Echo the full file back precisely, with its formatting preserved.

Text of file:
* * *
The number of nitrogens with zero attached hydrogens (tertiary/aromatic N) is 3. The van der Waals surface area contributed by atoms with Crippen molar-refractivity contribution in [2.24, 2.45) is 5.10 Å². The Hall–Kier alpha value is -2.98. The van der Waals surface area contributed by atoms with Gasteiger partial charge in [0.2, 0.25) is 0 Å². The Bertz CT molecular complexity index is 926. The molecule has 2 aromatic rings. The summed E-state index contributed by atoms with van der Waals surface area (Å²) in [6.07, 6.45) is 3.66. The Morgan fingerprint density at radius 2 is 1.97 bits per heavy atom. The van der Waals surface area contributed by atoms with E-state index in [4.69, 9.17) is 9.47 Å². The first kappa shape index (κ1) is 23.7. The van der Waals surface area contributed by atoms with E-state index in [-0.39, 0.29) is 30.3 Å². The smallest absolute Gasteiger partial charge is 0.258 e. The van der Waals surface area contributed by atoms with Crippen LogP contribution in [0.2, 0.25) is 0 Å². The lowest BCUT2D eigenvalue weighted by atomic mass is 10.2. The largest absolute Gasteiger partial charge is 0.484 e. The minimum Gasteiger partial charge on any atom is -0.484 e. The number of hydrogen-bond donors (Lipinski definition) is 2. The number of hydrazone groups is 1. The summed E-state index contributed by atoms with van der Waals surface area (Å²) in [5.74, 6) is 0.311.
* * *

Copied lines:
The number of nitrogens with zero attached hydrogens (tertiary/aromatic N) is 3. The van der Waals surface area contributed by atoms with Crippen molar-refractivity contribution in [2.24, 2.45) is 5.10 Å². The Hall–Kier alpha value is -2.98. The van der Waals surface area contributed by atoms with Gasteiger partial charge in [0.2, 0.25) is 0 Å². The Bertz CT molecular complexity index is 926. The molecule has 2 aromatic rings. The summed E-state index contributed by atoms with van der Waals surface area (Å²) in [6.07, 6.45) is 3.66. The Morgan fingerprint density at radius 2 is 1.97 bits per heavy atom. The van der Waals surface area contributed by atoms with E-state index in [4.69, 9.17) is 9.47 Å². The first kappa shape index (κ1) is 23.7. The van der Waals surface area contributed by atoms with E-state index in [-0.39, 0.29) is 30.3 Å². The smallest absolute Gasteiger partial charge is 0.258 e. The van der Waals surface area contributed by atoms with Crippen LogP contribution in [0.2, 0.25) is 0 Å². The lowest BCUT2D eigenvalue weighted by atomic mass is 10.2. The largest absolute Gasteiger partial charge is 0.484 e. The minimum Gasteiger partial charge on any atom is -0.484 e. The number of hydrogen-bond donors (Lipinski definition) is 2. The number of hydrazone groups is 1. The summed E-state index contributed by atoms with van der Waals surface area (Å²) in [5.74, 6) is 0.311.